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Fiction

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The Red Canoe

Buck, government name Michael Fineday, Ojibwe name Miskwa’ doden (Red Deer) is on the brink of suicide. He has just been served divorce papers by his wife Naomi, who is fed up with his savior complex and the danger it often attracts to their door. Living on the border of Shakopee Mdewakanton Sioux Community reservation, Buck makes a living as a boatbuilder and carpenter. He spends his days alone, trying to win the trust of a feral cat…until a semi-feral girl shows up, fascinated by the canoe Buck is building.

Lucy, Ojibwe name Gage’ bineh, (Everlasting Bird), lives in a trailer alone with her father, a local policeman struggling with PTSD which is compounded by the loss of Lucy’s mother. Just barely fifteen she has lived with a lifetime of abuse, while knowing that if she ever spoke out, her father would bear the consequences.

Buck senses Lucy is in trouble and doesn't hesitate to come to her defense. On the foundation of their shared Ojibwe heritage, they trace Lucy’s abuse to a ring that extends farther than either of them ever imagined, while building a bond even sturdier than Buck’s canoe.

The Devil You Know

When Max Geist plans a rugged canoe trip on the rivers of Northern Minnesota, fifteen-year-old David fears that dealing with his father--an opinionated, stubborn, novice outdoorsman--will be the roughest part of their journey. Little does he know that once he enters the unforgiving wilderness his life, and that of his family, will be irrevocably changed.

The Devil You Know combines the breathtaking intensity of a first-rate literary thriller with the complexity and poignancy of a classic coming-of-age novel. This is a spellbinding suspense novel with heart and soul, a story that will keep you riveted until the very last page.

Six Crooked Highways

 

"A...taut sequel to his thriller, "Don't Think Twice."  ...Johnson's knowledge of the Chippewa language and traditions gives the book a wonderfully unique character. ...Johnson is so comfortable with language that he almost makes it disappear.  His descriptions are so clear they are nearly transparent.  You have no trouble imagining the Northern woods, the "pines and white birch down on shore, lake after lake, each a jewel...."  It's as if you can almost remember being Chippewa, almost remember the "smell of gum pine, taste of fry bread, kick of shotgun, duck hunting.  Soft pine needles underfoot...."  "Six Crooked Highways" is a tough yet tender book.  Fans of Tony Hillerman's atmospheric novels about the Navajo tribal policemen Joe Leaphorn and Jim Chee will find Wayne Johnson's moody story fascinating, a sharp glimpse into a world as mysterious as it is memorable."   -Los Angeles Times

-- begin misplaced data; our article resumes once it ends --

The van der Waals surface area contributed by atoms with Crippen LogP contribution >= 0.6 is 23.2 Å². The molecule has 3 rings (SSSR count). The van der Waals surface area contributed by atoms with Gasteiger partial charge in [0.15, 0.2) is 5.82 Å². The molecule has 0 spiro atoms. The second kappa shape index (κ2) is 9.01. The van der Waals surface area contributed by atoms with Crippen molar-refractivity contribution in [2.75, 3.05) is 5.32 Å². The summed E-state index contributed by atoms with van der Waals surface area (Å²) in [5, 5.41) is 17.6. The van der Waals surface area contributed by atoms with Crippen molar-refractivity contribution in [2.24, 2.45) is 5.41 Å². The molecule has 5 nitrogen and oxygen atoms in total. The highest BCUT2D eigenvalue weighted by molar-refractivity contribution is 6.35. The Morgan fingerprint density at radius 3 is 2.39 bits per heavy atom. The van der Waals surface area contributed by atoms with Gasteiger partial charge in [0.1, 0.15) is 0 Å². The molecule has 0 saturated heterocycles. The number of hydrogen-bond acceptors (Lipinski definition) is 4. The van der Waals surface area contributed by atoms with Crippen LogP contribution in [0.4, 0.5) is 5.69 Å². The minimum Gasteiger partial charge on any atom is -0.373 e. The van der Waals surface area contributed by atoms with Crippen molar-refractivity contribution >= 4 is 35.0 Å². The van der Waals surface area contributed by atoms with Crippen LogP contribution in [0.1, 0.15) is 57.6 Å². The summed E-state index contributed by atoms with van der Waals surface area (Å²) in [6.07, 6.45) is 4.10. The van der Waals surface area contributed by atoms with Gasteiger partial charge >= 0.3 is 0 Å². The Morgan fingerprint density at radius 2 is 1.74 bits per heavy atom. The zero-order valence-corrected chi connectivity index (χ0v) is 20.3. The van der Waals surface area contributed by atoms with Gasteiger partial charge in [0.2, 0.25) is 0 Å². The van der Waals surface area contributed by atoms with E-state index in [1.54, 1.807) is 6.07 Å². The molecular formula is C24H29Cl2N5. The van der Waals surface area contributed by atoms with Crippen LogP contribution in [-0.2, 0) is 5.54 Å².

Don't Think Twice

Deep in the north woods of Minnesota, Paul Two Persons is struggling to keep his resort lodge afloat. He has lent money to his childhood friend, Al, and needs it back fast before the bank forecloses on his business.

When Al turns up missing — and then dead of an apparent suicide — Paul is propelled into a labyrinth of intrigue that leads to some ugly discoveries. There is corruption within his own Tribal Council, developers' plans for the land that Paul has fought so hard to keep, and the "accidental death" of his eight-year-old son that now seems something more sinister.

 

"Johnson's sentences shimmer, dip, swoop, and stretch. He has a fine eye."   

-New York Times

Deluge (as Albertine Strong)​

Deluge is the story of three generations of a Native American family and the Ojibwe teachings and legends that define, animate, and give meaning to their lives. The narrator is Aja, storyteller, teacher, and survivor, whose life moves from a youth immersed in her Ojibwe heritage through her odyssey to a small Eastern college, to her journey back to her people.  
Her mesmerizing narrative weaves together mythic and present times as it brings to life not only one woman's path toward self-actualization but also the emotional complexities of several generations. 

The Snake Game

 

In the backwoods of northern Minnesota, Indians eke out a meagre living. This novel traces the childhood and early manhood of an outsider, and his relationship with the Indian community, whose society is in increasing disarray, but whose influence upon the young man's development is profound.  A provocative, potent debut.

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